How 13 Reasons Why is deconstructing teen depression, suicide | health | Hindustan Times
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How 13 Reasons Why is deconstructing teen depression, suicide

Will the hit Netflix show get teens talking about suicide, or give them ideas? Schools and parents are worried that the answer could be, both.

health Updated: May 28, 2017 08:29 IST
Sanchita Sharma
Deepali Jaggi binge-watched the show 13 Reasons Why with her 16-year-old daughter, Saisha. ‘I felt a big surge of discomfort watching Hannah’s suicide scene, when she steps into the bathtub. I instinctively reached out and covered Saisha’s eyes,’ Deepali says.
Deepali Jaggi binge-watched the show 13 Reasons Why with her 16-year-old daughter, Saisha. ‘I felt a big surge of discomfort watching Hannah’s suicide scene, when she steps into the bathtub. I instinctively reached out and covered Saisha’s eyes,’ Deepali says.(Saumya Khandelwal / HT PHOTO)

‘I hope you’re ready, because I’m about to tell you the story of my life. More specifically, why my life ended. And if you’re listening to these tapes, you’re one of the reasons why.’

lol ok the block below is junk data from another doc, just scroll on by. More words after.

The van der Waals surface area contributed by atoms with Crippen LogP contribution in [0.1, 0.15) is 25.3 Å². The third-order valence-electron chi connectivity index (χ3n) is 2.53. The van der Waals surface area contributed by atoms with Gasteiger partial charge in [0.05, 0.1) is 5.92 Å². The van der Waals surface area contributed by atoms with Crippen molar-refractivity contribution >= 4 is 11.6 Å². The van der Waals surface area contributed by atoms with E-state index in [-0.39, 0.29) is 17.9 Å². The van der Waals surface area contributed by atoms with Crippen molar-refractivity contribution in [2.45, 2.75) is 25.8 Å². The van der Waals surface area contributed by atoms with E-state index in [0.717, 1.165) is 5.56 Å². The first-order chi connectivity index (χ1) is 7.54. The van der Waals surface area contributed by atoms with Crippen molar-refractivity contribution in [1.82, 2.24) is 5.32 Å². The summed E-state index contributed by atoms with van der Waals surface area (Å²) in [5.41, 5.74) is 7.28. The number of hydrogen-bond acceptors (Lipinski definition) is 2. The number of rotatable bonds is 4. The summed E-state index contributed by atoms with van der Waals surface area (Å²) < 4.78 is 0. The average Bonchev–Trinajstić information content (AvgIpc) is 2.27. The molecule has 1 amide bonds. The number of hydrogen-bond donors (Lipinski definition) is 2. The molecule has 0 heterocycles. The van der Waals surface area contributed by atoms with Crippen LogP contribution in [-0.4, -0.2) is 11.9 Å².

Netflix’s dark adaptation of Jay Asher’s cult young-adult novel, 13 Reasons Why, begins with Clay Jensen getting a box of 13 audiotapes from his classmate and crush Hannah Baker, two weeks after she killed herself.

Hannah has made one audiotape for each person, telling them what they did that led to her decision to slit her wrists and bleed to death in a bathtub.

People may love or hate the Netflix series, but no one is indifferent to it. “I hated it. I thought it glamourised suicide way too much,” says Sadhika Menon, 16. “I was bullied when I was 12 and having been there, I feel the show makes something that is not an option an option for people going through a rough patch.”

Sadhika got through her “rough patch” with her mother’s support. “I just burst into tears one day and said I didn’t want to go to school,” she recalls. But some anguished adolescents don’t know whom to turn to. Distress calls on school helplines in which teens refer to the hit series have gone up. But parents, schools and psychiatrists struggle to accept how bullying, relationships, social acceptability and sexual violence eat away at the self-confidence of adolescents and teenagers.

Mirror to life